As PCC student Jorge Perez stood up with ten of his classmates in his Anthropology class to walk out to the mirror pools Wednesday morning, one thought was playing on repeat in his mind: “It’s time to send a message.”
The same thought ran through hundreds of PCC student’s heads at 10 o’clock when everyone gathered in front of the C building in the chilly 60 degree weather, to honor the 17 victims lost in the Parkland school shooting last month.
Hosted by Associated Students on campus, this walkout was just one of the many taking place across the nation, hoping for change. Instead of dividing students over the controversial debate of gun control, this walkout had a more universal point. Advocate for the safety of students.
At the walkout, Associated Students had a representative from personal counseling speak about the things they offered to all students, which range from appointments, walk in sessions, and crisis hotlines.
After the personal counseling announcement concluded, the Dean of Student Life, Rebecca Cobb walked up the C building steps, grabbed the microphone, and shared her experience with gun violence.
“I’m here from a different perspective,” Cobb explained. “I’m here as a mother whose son was a victim of gun violence his freshman year of college. My son was shot his second semester while leaving a party. All over an argument about a young lady.”
Although Cobb’s son was able to survive, the whole situation left an emotional toll on her, which was present as she began to tear up while speaking.
A minute of silence was held at exactly 10:17 out of respect to the victims who lost their lives to gun violence. First year student, Evelyn Askew, who came early to campus just to partake in the walkout, gave her thoughts about the silence that overcame the campus.
“The crowd’s solitude and respect for the victims was tangible. You can really feel the silence through the crow
d, and how much this issue affects some of our students here,” said Askew.
Many of the attendees of the walkout came while in the middle of their class, even if it meant interrupting their lecture. Perez talked about what it meant to walk out with his fellow classmates.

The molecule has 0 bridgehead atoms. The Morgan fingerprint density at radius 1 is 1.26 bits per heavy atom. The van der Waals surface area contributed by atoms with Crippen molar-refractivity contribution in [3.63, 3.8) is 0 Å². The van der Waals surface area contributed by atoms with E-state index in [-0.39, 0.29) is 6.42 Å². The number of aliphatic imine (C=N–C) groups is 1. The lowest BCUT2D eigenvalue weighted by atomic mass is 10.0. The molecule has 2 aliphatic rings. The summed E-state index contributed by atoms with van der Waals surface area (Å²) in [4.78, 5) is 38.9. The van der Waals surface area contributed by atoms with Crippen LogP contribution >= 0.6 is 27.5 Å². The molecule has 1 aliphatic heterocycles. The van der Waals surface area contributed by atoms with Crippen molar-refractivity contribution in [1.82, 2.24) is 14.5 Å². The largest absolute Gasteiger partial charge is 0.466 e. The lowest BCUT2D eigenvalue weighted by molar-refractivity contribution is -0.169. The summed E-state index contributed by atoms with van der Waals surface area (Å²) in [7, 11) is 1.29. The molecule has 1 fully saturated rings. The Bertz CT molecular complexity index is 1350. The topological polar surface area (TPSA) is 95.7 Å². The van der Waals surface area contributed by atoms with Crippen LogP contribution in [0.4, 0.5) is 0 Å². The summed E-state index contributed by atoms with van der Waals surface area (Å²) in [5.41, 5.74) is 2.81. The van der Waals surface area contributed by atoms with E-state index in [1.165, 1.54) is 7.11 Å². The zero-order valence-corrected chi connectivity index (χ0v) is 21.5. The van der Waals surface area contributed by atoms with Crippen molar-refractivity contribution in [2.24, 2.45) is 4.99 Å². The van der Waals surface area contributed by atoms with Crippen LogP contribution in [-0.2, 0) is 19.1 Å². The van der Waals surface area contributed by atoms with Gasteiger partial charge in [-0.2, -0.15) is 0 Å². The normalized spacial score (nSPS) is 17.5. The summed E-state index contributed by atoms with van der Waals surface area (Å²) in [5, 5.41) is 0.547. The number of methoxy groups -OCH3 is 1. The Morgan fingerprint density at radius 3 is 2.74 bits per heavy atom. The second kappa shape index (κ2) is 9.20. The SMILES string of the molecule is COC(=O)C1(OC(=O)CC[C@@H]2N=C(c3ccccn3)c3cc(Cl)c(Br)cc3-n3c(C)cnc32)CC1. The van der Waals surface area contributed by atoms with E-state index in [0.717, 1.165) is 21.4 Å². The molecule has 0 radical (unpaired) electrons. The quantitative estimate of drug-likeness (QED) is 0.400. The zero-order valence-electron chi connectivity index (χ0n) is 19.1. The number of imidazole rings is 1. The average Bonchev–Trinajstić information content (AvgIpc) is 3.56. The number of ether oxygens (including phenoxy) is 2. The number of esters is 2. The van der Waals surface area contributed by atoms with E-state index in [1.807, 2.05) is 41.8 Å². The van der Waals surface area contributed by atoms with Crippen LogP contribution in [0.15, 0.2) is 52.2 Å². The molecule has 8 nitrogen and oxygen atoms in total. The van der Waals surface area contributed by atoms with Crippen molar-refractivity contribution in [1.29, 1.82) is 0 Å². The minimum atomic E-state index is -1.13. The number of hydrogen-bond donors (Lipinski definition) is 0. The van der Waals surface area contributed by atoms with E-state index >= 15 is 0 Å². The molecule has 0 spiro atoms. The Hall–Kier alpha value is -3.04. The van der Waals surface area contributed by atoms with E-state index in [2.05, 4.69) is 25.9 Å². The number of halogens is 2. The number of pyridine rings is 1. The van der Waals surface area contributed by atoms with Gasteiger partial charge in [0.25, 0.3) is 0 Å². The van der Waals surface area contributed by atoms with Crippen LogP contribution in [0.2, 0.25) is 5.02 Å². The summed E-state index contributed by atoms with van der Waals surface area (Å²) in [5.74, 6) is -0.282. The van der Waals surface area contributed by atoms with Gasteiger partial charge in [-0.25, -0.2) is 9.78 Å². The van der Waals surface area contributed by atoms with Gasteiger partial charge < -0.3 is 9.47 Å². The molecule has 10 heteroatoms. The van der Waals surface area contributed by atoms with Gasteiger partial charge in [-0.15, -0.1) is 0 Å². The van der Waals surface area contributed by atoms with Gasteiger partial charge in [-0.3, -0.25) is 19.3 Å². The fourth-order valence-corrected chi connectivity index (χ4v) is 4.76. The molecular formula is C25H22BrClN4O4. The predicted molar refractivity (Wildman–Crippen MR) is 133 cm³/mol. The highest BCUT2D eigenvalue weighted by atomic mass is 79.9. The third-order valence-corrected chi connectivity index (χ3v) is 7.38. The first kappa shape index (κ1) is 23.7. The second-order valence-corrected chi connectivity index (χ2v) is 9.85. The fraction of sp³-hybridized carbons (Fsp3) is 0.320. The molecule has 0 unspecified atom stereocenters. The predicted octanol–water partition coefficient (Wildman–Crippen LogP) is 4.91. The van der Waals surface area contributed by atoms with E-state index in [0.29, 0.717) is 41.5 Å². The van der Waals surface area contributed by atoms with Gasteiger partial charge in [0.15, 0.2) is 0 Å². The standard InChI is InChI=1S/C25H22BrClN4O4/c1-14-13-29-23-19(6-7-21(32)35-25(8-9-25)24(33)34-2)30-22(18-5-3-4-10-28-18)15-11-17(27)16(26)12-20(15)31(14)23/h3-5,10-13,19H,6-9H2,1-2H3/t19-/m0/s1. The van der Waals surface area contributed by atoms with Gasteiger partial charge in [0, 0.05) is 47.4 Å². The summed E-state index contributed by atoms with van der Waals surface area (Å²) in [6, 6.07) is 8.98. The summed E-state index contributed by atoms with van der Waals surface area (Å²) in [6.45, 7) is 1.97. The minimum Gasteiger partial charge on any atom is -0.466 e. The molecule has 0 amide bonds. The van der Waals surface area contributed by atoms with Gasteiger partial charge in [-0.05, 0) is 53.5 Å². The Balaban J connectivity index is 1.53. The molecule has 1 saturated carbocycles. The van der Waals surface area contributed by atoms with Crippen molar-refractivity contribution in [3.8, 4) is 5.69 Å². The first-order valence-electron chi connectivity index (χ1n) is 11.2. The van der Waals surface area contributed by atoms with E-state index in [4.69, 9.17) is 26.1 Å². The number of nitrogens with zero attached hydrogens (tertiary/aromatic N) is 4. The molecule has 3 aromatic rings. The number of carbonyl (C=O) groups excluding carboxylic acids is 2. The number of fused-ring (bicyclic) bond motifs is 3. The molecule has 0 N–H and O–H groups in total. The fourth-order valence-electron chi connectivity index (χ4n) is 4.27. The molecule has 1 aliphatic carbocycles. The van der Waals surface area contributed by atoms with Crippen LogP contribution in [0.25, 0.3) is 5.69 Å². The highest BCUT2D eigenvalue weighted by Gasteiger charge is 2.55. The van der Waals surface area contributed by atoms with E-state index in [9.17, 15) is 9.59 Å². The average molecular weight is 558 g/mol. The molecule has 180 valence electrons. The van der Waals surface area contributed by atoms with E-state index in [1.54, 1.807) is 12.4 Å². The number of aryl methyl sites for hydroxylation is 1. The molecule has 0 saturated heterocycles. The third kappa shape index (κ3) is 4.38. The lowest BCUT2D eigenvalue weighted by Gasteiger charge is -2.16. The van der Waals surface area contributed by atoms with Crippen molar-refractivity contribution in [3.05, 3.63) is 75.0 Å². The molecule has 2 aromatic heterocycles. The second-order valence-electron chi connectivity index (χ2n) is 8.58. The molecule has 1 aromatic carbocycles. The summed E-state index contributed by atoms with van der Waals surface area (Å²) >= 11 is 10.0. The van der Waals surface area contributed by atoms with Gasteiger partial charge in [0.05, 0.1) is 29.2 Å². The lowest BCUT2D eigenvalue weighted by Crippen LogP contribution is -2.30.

“Walking out of class was an amazing experience,” Perez said. “It was great to see classmates I didn’t even talk to stand by my side. All of this is a prime example proving that actions speak louder than words.”
Some teachers on campus took their entire class to the walkout, as explained by PCC student David Guerrero.
“My History of Mexico teacher, Professor Cairo, was really supportive of this walkout, so he had us all walk out with him,” Guerrero said. “Even if he didn’t come out, I would have walked out by myself because I wanted to support this event. I always see protests on the news, but being a part of one makes you realize how important it is to be active and not stay silent”
Guerrero even offered his thoughts on what would be best for PCC to do in order to spread more awareness about this issue.
“ I would like to see clubs or groups that constantly inform the campus and educate us on issues such as this.” said Guerrero. “I think it would be beneficial if more of us learned more about what we can do if we want to take action.”
Most of the students who partook in the walkout were hoping that some kind of message would come out of this.
“I hope that this gets the message through to Congress that enough is enough, and we’re done hearing about all these school shootings,” Askew stated. “I remember when Sandy Hook happened, that was a big deal, but now the effect school shootings has on our emotions has drastically gone down. That doesn’t mean lives aren’t being lost, we need to fight for change.”
Along the walls outside of the C building were posters. On them, students wrote their feelings about the situation and what they demand to see from leaders. Askew’s message on the poster was inspired by recent events that have hit close to home.
“ I wrote, ‘I’m not just standing here for my peers, but for the children that shouldn’t need to know what a shooting drill is,’” Askew explained. “I babysit two children who are in the third grade, and they had a serious threat to their school and had to go on lockdown.”
As students slowly returned to class, or left for the day, they left with hope that this walkout, like so many others, will not be forgotten. They hope that they can get their message through.